ALBANY, N.Y. -- The Federal Emergency Management Agency (FEMA) today announced that another $800,000 in federal disaster aid has been approved for local governments and non-profits organizations in Cayuga, Oneida, Oswego and Lewis counties that responded to a series of severe lake-effect snow storms in late January.
“Since President Bush signed an emergency declaration on March 3, more than $1.8 million in federal disaster aid has been approved to reimburse communities in Upstate New York for the costs they incurred responding to the storm,” said Marianne C. Jackson, federal coordinating officer for FEMA’s disaster recovery effort.
Edward F. Jacoby, Jr., state coordinating officer and Director of the State Emergency Management Office (SEMO), said, “While the snows have long since melted, we are doing everything possible under Governor George E. Pataki’s leadership to help communities recover from the financial burden created by the lake-effect storms. These funds will go a long way in achieving that goal.”
The federal funding announced today includes:
- A total of $425,386 to applicants in Oswego County including $164,319 to the County of Oswego and $83,205 to the City of Oswego;
- A total of $223,296 to applicants in Oneida County including $55,000 to the City of Utica and $43,136 to the City of Rome;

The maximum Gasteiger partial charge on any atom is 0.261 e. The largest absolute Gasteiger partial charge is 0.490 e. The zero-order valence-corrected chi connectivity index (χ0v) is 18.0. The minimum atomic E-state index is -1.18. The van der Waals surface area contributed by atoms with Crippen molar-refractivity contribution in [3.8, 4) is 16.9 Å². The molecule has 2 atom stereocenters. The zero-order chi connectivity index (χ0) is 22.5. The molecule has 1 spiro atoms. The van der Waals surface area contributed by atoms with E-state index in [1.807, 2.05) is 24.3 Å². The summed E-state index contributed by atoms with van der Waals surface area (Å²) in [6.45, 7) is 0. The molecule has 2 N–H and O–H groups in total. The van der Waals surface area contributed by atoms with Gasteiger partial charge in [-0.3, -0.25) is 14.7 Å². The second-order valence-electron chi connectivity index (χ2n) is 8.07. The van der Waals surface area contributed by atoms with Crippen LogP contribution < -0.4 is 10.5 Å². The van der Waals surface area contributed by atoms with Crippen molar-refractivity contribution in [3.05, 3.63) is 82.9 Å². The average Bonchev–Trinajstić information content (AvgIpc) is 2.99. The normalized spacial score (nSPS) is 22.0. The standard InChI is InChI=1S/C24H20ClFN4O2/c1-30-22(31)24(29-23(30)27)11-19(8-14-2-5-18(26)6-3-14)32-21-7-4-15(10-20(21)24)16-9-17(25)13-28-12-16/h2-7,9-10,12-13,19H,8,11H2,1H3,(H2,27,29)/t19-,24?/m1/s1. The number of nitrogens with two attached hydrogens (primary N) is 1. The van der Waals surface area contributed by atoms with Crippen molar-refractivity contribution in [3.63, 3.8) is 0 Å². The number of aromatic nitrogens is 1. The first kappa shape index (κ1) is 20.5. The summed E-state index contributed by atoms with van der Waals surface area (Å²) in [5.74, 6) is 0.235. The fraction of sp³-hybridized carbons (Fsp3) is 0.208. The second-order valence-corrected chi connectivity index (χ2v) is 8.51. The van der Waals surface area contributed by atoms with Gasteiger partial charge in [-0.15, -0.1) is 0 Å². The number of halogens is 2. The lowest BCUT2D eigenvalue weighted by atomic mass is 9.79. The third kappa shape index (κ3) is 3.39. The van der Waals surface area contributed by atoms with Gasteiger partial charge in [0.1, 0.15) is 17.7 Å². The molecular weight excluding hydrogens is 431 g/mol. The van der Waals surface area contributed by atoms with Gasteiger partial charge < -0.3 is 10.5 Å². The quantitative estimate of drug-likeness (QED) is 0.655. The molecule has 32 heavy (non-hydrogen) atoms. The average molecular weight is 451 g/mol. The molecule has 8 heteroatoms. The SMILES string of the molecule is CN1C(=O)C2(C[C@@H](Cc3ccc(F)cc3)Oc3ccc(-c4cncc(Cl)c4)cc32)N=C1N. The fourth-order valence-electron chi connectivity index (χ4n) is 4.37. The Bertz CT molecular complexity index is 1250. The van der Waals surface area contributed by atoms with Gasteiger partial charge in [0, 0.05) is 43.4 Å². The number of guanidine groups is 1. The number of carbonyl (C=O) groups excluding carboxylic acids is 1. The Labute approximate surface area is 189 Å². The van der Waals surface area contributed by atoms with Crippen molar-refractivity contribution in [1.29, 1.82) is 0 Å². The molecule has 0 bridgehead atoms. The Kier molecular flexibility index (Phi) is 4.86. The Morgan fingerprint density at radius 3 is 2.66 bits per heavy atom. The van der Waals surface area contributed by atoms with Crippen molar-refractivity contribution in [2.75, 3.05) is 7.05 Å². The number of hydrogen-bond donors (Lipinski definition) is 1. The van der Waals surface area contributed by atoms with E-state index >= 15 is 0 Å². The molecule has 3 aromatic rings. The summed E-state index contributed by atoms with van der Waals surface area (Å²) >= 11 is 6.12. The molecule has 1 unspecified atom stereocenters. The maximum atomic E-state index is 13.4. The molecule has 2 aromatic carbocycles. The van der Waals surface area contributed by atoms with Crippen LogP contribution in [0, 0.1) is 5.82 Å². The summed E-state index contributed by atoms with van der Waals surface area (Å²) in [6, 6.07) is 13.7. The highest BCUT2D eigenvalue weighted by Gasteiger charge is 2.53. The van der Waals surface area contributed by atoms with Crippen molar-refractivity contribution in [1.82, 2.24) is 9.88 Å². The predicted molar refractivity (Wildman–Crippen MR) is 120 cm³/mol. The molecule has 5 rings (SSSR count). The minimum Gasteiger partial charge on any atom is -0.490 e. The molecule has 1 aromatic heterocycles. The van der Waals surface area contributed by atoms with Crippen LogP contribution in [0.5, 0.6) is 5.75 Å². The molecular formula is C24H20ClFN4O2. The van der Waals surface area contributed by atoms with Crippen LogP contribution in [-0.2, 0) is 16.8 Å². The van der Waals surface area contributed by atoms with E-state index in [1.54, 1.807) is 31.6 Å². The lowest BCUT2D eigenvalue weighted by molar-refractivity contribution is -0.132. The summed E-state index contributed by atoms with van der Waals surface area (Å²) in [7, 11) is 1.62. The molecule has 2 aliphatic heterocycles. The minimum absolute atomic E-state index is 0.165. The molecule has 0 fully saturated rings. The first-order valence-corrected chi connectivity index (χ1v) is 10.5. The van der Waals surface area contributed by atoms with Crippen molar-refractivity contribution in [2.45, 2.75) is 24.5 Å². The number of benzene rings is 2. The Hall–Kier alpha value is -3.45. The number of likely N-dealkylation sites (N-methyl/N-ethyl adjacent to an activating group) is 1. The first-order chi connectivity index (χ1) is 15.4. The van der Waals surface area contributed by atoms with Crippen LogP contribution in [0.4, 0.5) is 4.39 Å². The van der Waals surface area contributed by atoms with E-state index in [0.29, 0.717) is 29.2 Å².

- A total of $47,778 to applicants in Cayuga County including $9,906 to the Town of Sterling and $6,185 to the Auburn Enlarged City School District;
- A total of $22,738 to applicants in Lewis County including $4,293 for the Village of Lowville and $7,650 for the Town of Diana.
Under the President’s emergency declaration, issued at the request of Governor George E. Pataki, the federal government is reimbursing applicants for 75 percent of the total eligible costs of equipment, contracts and personnel overtime incurred while responding to the storm. The State of New York reimburses applicants for an additional 12.5 percent of the costs and the applicant is responsible for the remaining 12.5 percent.
The lake-effect storms began January 28 and lasted through January 31, with snow falling at rates of up to six inches per hour. Despite the efforts of county and local highway departments, roads became impassable and were closed, states of emergency were declared, and schools and businesses closed. State Police and New York State Department of Transportation personnel were in continuous contact to coordinate the clearance of areas of Interstate Route 81, including on and off-ramps, which at times were buried under more than two feet of snow.
On March 1, 2003, FEMA became part of the U. S. Department of Homeland Security. FEMA’s continuing mission within the new department is to lead the effort to prepare the nation for all hazards and effectively manage federal response and recovery efforts following a national incident. FEMA also initiates proactive mitigation activities, trains first responders, and manages the National Flood Insurance Program and the U. S. Fire Administration.